The latest drama at Apple has been over the apparent tracking of user location via a hidden program deep inside the phone. Apparently this ability came as a surprise to Apple programmers who were busy looking for other forms of data collection committed by their iPhones. In looking for these suspected collections they discovered that for nearly a year their locations in relation to the Earth’s lines of latitude and longitude were being logged and uploaded onto the Apple server.
Which makes me wonder: what kinds of data collection were they originally looking for when they uncovered this Orwellian “mistake”? I can and will take their word that they did not plan for such invasive data collection to exist. But, just for the sake of argument, let’s say they did. What would be the benefits, if any?
Maybe for two weeks out of the year your phone had you located somewhere in the southern United States, but for the rest of the year you’re in Chicago. In those two weeks searches on your phone were conducted in another language; let’s say Spanish, so instead of looking for top videos you submitted a search for mejores videos. The collaboration of your location and search would suggest you have Spanish-speaking family members whom you showed off your iPhone to. Maybe around Christmastime you use your iPhone to buy your parents an electronic gift and so their shipping address is revealed. Apple would then have an address and names to market the iPhone to, and they know to do it in Spanish.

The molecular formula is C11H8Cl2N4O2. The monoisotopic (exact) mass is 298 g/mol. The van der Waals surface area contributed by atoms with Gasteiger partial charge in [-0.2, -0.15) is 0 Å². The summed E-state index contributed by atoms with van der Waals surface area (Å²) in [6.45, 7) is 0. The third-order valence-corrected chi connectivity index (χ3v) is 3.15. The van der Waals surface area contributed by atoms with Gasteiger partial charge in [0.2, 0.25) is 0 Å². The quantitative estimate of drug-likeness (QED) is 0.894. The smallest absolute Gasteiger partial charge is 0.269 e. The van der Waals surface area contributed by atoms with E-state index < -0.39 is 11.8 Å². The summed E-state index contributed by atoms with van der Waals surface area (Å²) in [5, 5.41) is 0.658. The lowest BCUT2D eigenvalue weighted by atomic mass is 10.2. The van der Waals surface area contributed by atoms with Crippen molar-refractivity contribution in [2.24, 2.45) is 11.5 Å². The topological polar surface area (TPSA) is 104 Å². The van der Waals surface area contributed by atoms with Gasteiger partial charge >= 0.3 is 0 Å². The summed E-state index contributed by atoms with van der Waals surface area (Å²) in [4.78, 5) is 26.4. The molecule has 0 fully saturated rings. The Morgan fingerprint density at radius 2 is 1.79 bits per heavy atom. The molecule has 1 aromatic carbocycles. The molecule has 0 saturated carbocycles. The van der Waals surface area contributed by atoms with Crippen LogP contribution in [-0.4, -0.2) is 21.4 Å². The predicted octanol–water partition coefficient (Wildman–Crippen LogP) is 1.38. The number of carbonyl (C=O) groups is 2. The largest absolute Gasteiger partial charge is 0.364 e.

Is this a paranoid delusion? It’s most certainly paranoid, but it’s not delusional. This is a real capability, and not just for Apple, but for any company who is able to track not just your location but the things you shop for and even what language you use. To someone with a prodigious knack for marketing, this kind of information is pure gold.
It is not in Apple’s best interest to perform such frightening data mining on its customers. The folks there are pretty smart, and they know their clientele are not the kind of people who like to be snooped on, especially by a company who 30 years ago changed the way the computer industry worked forever by separating itself from its Orwellian competition. But when you read about your phone company’s ability to track your movement, allow yourself to get a little creative in your suspicions of such a capability, because in all likelihood they probably pay several people to think about the same things… just in case.
Thanks to Brandon for submitting this guest article!